Workers at Ontario Nuclear Plants Asleep at the Switch, Report Says
Operators ignore warning lights and play computer games
TORONTO — Canada's biggest electric power company, Ontario Hydro, has had serious safety problems at its nuclear power plants, including workers who operated reactors beyond their design specifications, played computer games, or slept on the job.
These and other longstanding problems became known for the first time this week after an Ontario court ordered the company to publicly release "peer review" documents that assess the operations of 19 atomic reactors at the company's nuclear power plants.
Ontario Hydro fought the release of the documents for more than a year, contending they would unduly alarm the public and harm the company by exaggerating its nuclear problems.
But nuclear-watchdog groups say the public has been well served. Tom Adams, executive director of Energy Probe, says releasing the documents has shown a needed "flashlight" on previously hidden problems.
'Plant safety has been jeopardized'
One such dark corner was revealed in a June 1995 peer review of the Pickering B plant east of Toronto on the shore of Lake Ontario, one of Canada's oldest nuclear facilities.
According to the report, crews sometimes operated the plant "beyond the safe operating limits." In July 1994, for instance, explosive deuterium gas was allowed to collect in Unit 5 of the complex in concentrations "three times the limit designed to avoid explosion."
The same report remarks that one nuclear-plant operator was observed sleeping and another playing a computer game. Meanwhile, a review of personal computers in the main control room showed three of the four machines had unauthorized programs or games installed on their hard drives.
"Safe operating practices and standards have not been effectively established," the Pickering B review said. "In some cases, plant safety has been jeopardized by the improper operation of important plant equipment, including some important to nuclear safety."
Weaknesses in operating-crew behavior, quality of procedures, and equipment performance "represent a significant erosion of defense in depth, and if not corrected, increase the probability of a significant event with serious consequences" - jargon that means an accident could happen.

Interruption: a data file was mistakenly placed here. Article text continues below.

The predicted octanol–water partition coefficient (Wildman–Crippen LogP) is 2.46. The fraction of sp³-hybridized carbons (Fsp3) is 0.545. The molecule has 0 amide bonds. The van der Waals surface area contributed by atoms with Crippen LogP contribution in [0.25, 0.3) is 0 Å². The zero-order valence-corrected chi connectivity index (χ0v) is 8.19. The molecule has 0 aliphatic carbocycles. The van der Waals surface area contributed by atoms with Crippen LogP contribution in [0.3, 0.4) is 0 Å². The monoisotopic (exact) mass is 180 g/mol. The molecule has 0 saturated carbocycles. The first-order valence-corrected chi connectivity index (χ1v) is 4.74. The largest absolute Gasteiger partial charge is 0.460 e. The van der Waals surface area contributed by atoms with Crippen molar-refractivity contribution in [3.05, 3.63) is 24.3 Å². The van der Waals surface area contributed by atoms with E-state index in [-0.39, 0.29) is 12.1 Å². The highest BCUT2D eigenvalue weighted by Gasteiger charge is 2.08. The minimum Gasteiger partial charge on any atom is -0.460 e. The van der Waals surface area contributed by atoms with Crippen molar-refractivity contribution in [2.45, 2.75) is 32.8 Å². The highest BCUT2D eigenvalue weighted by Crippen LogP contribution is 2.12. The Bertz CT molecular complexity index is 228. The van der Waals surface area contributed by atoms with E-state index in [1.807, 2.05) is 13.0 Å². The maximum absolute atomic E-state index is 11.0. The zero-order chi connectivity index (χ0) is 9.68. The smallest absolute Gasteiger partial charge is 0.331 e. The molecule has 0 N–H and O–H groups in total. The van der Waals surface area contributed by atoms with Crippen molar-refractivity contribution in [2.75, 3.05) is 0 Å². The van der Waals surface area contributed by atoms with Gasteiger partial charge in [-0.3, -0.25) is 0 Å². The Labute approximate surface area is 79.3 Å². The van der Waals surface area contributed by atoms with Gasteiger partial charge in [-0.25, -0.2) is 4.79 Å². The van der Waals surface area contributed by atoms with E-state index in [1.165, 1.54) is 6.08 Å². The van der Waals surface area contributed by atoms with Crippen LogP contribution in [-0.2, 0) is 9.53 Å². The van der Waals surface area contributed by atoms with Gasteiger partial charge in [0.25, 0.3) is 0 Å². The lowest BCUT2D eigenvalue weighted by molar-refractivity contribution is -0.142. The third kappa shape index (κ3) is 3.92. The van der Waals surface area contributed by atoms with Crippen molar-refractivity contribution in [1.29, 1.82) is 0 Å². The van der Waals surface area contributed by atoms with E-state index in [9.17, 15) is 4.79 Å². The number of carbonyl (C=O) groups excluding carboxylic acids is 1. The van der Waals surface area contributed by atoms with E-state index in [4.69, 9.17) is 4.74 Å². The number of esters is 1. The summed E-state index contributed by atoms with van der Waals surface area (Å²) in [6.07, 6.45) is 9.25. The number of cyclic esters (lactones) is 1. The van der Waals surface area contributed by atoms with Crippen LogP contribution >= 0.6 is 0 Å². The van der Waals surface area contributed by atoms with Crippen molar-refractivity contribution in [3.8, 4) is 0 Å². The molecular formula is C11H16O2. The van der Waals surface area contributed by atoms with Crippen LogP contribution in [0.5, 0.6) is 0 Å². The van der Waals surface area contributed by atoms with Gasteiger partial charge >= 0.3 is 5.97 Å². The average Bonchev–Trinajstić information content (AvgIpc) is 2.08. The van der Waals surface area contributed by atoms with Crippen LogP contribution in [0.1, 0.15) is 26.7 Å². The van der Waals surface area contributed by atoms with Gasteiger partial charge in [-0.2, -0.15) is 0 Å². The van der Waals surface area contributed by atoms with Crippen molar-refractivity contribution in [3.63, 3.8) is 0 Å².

Such reviews, the company says, are designed to be candid, even harsh - standard practice at nuclear facilities in North America since the 1979 accident at Three Mile Island, Pa.
Ontario Hydro conducts its own in-house reviews. In the United States, such reviews are conducted by the Institute of Nuclear Power Operators in Atlanta, an industry group. The release of Ontario Hydro's peer reviews is apparently the first time such reviews have been made public, an institute spokesman says.
"Hydro's first priority has always been and continues to be the safe operation of its nuclear stations," says Carl Andognini, Ontario Hydro's top nuclear official. "The information in these reviews points to the need for action but does not indicate immediate significant safety concerns." If there were immediate problems, the plants would be shut down, he says.
Ontario Energy Minister Norm Sterling told reporters that Canada's nuclear watchdog, the Atomic Energy Control Board, would quickly shut down reactors if there was ever any immediate problem.
Still, the problems revealed by the documents are unsettling, says Mr. Adams of Energy Probe. He points out that in several cases, longstanding management and other problems noted in earlier reviews were uncorrected and were being noted again.
While problems at Pickering B appeared to be the most severe, other nuclear sites had serious problems as well.
At the Bruce A facility, main control-panel "alarms are routinely silenced but not acknowledged," according to an October 1995 review. That action disables the control-room horn but leaves the "annunciator window" - a brightly lit button - flashing. During the review, multiple annunciator windows were observed flashing simultaneously, with some being allowed to flash for two hours.
The problem with such a practice, the reviewers state, is that it increases "the probability of missed alarms and could delay response to abnormal plant conditions."
The report says that in April 1995 an auxiliary pump failed, sounding an alarm at Unit 4 of the Bruce A plant during a shutdown. No action was taken in response for more than 24 hours. The pump failure resulted in no flow to a system that ensures an adequate supply of a chemical that keeps the reactor safe during a shutdown.
At the company's Bruce B plant, operators were seen playing computer games in the control room on two occasions, according to an October 1994 review. Also, on several occasions as many as 25 to 30 people might congregate in the control room making "a significant amount of noise" causing distractions for the operators and delaying their work. At the same facility, a "table tennis" table and net were set up between switchgear relay panels in the relay building.
'We have nothing to hide'
Ontario Hydro's Andognini says the information in the peer reviews is two to three years old and does not give an accurate view of current operations. Last October, Ontario Hydro announced a "nuclear recovery plan." In January, the company hired a new nuclear-plant management team.
A 1996 report on the Pickering A facility, the company's oldest, will be available soon, Andognini says.
"We have nothing to hide," he told reporters. "Safety is our No. 1 concern."